Showing the range. At the Associated Press, Seth Borenstein and Carla Johnson took what the Sacramento Bee did a step further. They actually explained the full range of estimates that are being produced at any given time. And they also walked people through the real-time complications of modeling a pandemic as it is happening

Their latest projection shows that anywhere from 49,431 to 136,401 Americans will die in the first wave, which will last into the summer. That’s a huge range of 87,000. But only a few days earlier the same team had a range of nearly 138,000, with 177,866 as the top number of deaths. Officials credit social distancing. The latest calculations are based on better data on how the virus acts, more information on how people act and more cities as examples. For example, new data from Italy and Spain suggest social distancing is working even better than expected to stop the spread of the virus.

Note what is happening here. People Italy and Spain changed their behavior and that had a dramatic impact on disease transmission. That, in turn, has in impact on the next wave of projections. It also changes those uncertainty bounds around the estimates — the range of 87,000 to 138,000 projected American deaths that they write about. Don’t be afraid to explain to your audience that the point of the estimate, the number that often appears in the headlines, is just one number in a wide range of estimates.  

Describing alternative scenarios. Remember that 2.2 million U.S. deaths estimate that I mentioned earlier? When you go back to the source material, a study published by researchers at Imperial College London, you find something quite surprising. That prediction of 2.2 million deaths in the United States was presented without any uncertainty bounds:

In total, in an unmitigated epidemic, we would predict approximately 510,000 deaths in GB and 2.2 million in the US, not accounting for the potential negative effects of health systems being overwhelmed on mortality.

Nowhere in this 20-page paper did the researchers present a range around that frightening number. To put it in perspective, there are about 2.9 million deaths in the United States every year. For one virus to suddenly kill nearly as many people as all other causes combined was an incredibly bold statement and one that should have come with a range of possibilities around it.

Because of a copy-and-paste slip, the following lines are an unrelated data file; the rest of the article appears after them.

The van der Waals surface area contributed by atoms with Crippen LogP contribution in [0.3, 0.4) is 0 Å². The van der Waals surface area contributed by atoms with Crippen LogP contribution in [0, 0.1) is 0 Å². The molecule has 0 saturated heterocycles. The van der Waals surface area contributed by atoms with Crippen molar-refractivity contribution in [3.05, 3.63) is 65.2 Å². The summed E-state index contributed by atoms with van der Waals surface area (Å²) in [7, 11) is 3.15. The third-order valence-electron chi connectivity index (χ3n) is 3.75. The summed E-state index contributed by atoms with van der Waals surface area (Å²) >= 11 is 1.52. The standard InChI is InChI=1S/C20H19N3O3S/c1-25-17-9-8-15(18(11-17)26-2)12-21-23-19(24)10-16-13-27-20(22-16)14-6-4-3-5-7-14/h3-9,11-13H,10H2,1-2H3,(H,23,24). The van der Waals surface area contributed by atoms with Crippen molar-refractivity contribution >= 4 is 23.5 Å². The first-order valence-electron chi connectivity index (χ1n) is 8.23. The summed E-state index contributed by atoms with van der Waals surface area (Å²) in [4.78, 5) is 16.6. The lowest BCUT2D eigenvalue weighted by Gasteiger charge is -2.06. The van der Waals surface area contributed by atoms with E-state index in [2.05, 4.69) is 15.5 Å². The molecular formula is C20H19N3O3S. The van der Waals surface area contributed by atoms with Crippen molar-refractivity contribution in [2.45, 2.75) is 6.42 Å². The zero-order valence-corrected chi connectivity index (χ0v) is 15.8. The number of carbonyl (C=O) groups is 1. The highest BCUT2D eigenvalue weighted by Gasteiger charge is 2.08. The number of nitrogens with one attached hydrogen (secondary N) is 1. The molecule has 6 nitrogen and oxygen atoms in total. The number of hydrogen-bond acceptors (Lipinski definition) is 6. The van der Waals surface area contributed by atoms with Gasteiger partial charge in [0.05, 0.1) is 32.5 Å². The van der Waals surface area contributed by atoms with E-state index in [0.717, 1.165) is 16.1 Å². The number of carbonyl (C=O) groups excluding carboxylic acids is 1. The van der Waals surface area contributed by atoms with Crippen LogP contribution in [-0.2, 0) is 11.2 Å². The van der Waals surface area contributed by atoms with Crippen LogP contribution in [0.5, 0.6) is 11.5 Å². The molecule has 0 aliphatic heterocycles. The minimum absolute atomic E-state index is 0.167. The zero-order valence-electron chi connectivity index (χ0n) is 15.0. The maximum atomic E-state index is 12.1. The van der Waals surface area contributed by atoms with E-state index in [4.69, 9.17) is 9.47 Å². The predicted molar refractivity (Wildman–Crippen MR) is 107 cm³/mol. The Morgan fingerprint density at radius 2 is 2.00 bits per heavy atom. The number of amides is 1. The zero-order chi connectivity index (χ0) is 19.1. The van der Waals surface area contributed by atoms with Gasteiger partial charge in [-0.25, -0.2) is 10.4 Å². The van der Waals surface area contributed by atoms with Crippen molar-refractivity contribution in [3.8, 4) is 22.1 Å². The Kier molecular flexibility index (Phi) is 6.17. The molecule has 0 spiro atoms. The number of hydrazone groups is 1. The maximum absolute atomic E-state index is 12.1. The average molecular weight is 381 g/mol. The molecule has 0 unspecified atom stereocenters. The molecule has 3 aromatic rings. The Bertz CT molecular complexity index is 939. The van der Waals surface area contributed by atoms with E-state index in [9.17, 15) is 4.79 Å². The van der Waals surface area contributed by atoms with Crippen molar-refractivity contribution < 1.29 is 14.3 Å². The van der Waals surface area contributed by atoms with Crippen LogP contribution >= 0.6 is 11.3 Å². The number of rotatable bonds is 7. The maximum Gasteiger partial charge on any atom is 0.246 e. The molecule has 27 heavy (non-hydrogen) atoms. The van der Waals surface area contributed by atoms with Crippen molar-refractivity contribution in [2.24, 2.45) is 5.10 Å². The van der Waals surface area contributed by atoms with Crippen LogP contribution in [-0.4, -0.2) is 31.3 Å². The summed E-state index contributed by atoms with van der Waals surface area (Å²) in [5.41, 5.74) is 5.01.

Journalists, thankfully, stepped in to help provide the necessary context for their audience.  The Washington Post’s William Booth dug into the paper and tried to explain that the 2.2 million death number was a worst-case scenario. The “what if we did nothing” number.

If Britain and the United States pursued more-ambitious measures to mitigate the spread of the coronavirus, to slow but not necessarily stop the epidemic over the coming few months, they could reduce mortality by half, to 260,000 people in the United Kingdom and 1.1 million in the United States.

Note that this U.S. figure is still orders of magnitude greater than what IHME and other research institutes have forecast. But this was early in the pandemic. Social distancing started happening even before strict measures were put in place, and the number of deaths, as a result, has been lower than previously expected.

This is why the kind of reporting done by Booth and the other journalists is so important. Forecasts are what researchers are seeing right now. But as data come in, those forecasts must change. Put another way, we can change the future. If people didn’t stay at home and instead continued to gather and increase transmission of the virus, those death counts would have been higher. Instead, they did stay home and are staying home. Death counts are lower. 

By explaining that forecasts offer a range of possibilities, you help people see the range of possible routes a disease might take. In doing so, you are describing the uncertainty around the estimates, but you also are providing a higher level of certainty about the future than simply allowing people’s imaginations to run wild.